- The Washington Times - Friday, October 31, 2003

For a musical titled “Bounce,” there is a surprising lack of buoyancy and lift to composer Stephen Sondheim’s first new musical since 1994’s “Passion,” which had a scouring intensity. Seamy and passionless, “Bounce” is filled with unappealing characters and a score that’s brilliant only in fits and starts.

It’s not as if Mr. Sondheim, John Weidman (author of the clunky book) and director Hal Prince didn’t have a rich cache of source material. “Bounce” is based on the stranger-than-fiction true-life vicissitudes of the irascible Mizner brothers, Addison (Richard Kind) and Wilson (Howard McGillin).

Like their father, Lansing Mizner (Herndon Lackey), a California land speculator who gained and lost fortunes the way Oprah goes on diets, Addison and Willie are unrepentant risk-takers. Their get-rich-quick schemes have been encouraged by their hard-as-nails mother, Mama (Jane Powell), who’s so busy worrying about where her next purloined buck is going to come from that she has little time for sentiment or emotion.

When Lansing sings his deathbed song, “Opportunity” (when he vouchsafes to his sons the vague advice “Always look to the West”), and then croaks, Mama flings a sheet over him and moves on before the last note has died out.

Of course, Mama doesn’t get the waterworks, either. On her own deathbed later in Act 1, she sings a lovely and plaintive psalm to her prodigal son, Willie, titled “Isn’t He Something.” An unsentimental Addison uses her sudden passing as a means to play a nasty prank on his brother.

Mama is a combination of an amoral Ma Joad, Ma Barker and a spunky sociopath — and she has passed on these traits to her sons. Therein lies the biggest problem with “Bounce”: Addison and Willie, as portrayed with yeomanlike dedication by Mr. Kind and Mr. McGillin, are two-bit creeps. The real-life brothers hobnobbed with the rich and titled — Irving Berlin wrote songs about them, Anita Loos celebrated them in her autobiography, and playwright S.N. Behrman was itching to write a play about them. Sure, they were flimflam men, but the Mizner brothers must have been charming or, at the very least, endowed with outsized self-confidence and joie de vivre that attracted the famous and wealthy.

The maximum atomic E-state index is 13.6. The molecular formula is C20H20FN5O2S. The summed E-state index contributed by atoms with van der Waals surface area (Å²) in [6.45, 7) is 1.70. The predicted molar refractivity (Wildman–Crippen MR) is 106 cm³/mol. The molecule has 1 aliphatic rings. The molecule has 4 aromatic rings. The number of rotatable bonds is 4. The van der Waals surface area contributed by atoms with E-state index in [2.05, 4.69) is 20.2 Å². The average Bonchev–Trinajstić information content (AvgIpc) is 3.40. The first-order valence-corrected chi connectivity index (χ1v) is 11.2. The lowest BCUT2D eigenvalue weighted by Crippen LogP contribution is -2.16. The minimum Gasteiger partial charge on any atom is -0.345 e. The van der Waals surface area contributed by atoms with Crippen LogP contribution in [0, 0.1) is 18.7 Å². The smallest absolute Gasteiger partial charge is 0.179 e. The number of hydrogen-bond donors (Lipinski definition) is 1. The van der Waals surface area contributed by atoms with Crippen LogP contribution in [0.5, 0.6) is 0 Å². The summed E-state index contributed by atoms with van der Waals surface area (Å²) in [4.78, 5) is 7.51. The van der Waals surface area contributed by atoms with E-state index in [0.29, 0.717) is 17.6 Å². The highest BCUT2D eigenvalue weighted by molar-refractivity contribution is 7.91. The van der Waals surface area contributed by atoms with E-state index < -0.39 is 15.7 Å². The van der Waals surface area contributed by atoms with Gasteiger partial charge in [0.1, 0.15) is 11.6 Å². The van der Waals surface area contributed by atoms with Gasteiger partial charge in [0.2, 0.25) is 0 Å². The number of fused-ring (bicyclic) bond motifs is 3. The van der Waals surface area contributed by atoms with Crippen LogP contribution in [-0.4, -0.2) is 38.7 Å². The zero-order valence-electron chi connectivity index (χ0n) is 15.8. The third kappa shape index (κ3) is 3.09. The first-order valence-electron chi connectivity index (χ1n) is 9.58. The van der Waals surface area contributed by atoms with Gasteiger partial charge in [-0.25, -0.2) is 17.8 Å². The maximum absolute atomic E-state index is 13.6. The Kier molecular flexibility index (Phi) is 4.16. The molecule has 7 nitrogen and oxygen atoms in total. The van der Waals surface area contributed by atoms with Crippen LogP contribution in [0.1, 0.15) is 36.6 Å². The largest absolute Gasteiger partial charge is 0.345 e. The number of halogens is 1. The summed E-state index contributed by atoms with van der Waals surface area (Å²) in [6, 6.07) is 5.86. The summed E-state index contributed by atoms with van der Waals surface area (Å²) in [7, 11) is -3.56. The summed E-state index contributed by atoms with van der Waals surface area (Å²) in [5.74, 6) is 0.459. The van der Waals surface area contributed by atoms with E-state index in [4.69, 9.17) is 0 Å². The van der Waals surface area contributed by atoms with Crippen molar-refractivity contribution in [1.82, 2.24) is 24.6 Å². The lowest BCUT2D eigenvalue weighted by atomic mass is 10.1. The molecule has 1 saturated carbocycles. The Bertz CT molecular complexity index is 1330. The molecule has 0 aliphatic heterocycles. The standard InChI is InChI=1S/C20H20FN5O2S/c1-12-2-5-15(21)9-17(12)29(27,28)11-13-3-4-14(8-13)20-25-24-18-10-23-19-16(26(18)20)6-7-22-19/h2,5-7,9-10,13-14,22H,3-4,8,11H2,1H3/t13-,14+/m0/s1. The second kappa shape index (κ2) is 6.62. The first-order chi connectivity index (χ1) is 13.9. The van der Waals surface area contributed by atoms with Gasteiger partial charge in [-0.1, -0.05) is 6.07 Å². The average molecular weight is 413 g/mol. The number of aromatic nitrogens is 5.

Willie was a wastrel, but one quick with the quips and vastly entertaining. Addison was more methodical and discreet than his freewheeling brother. A gifted (albeit eccentric) self-taught architect, he pioneered the Palm Beach style during the 1920s with his outlandish fantasy mansions for the rich.

In “Bounce,” Addison has a mean, dark streak hidden behind the guise of a schlub. Willie may be more conventionally alluring, but the musical portrays him as a drunk and a cokehead.

An air of deep cynicism and crassness pervades “Bounce,” and each character is tainted. Willie’s love interest, Nellie (the husky-voiced Michele Pawk), a gold-rush saloon girl who rises in society through serial marriages, is painted as such a hard-bitten, tin-hearted alcoholic that warming to her is nearly impossible.

You want to get as far away from “Bounce’s” Mizner family as you can, which leaves the audience searching for something, anything, to glom onto. In this case, that proves to be Eugene Lee’s clever and nimble set changes — a church becomes a steamy boudoir, a rooming house an elaborate and fantastical architectural drawing.

Mr. Lee’s work is an elegant tribute to yesteryear, but when you find yourself applauding set changes, you know a show’s in trouble. “Bounce” may be a tribute to “the game,” a never-ending succession of tricks and frauds, but when the audience feels taken, where’s the fun in that?


WHAT: “Bounce” by Stephen Sondheim

WHERE: Eisenhower Theater, Kennedy Center

WHEN: 8 p.m. Tuesdays through Sundays, 2:30 p.m. Saturdays and Sundays. Through November 16.

TICKETS: $25 to $90

PHONE: 202/467-4600


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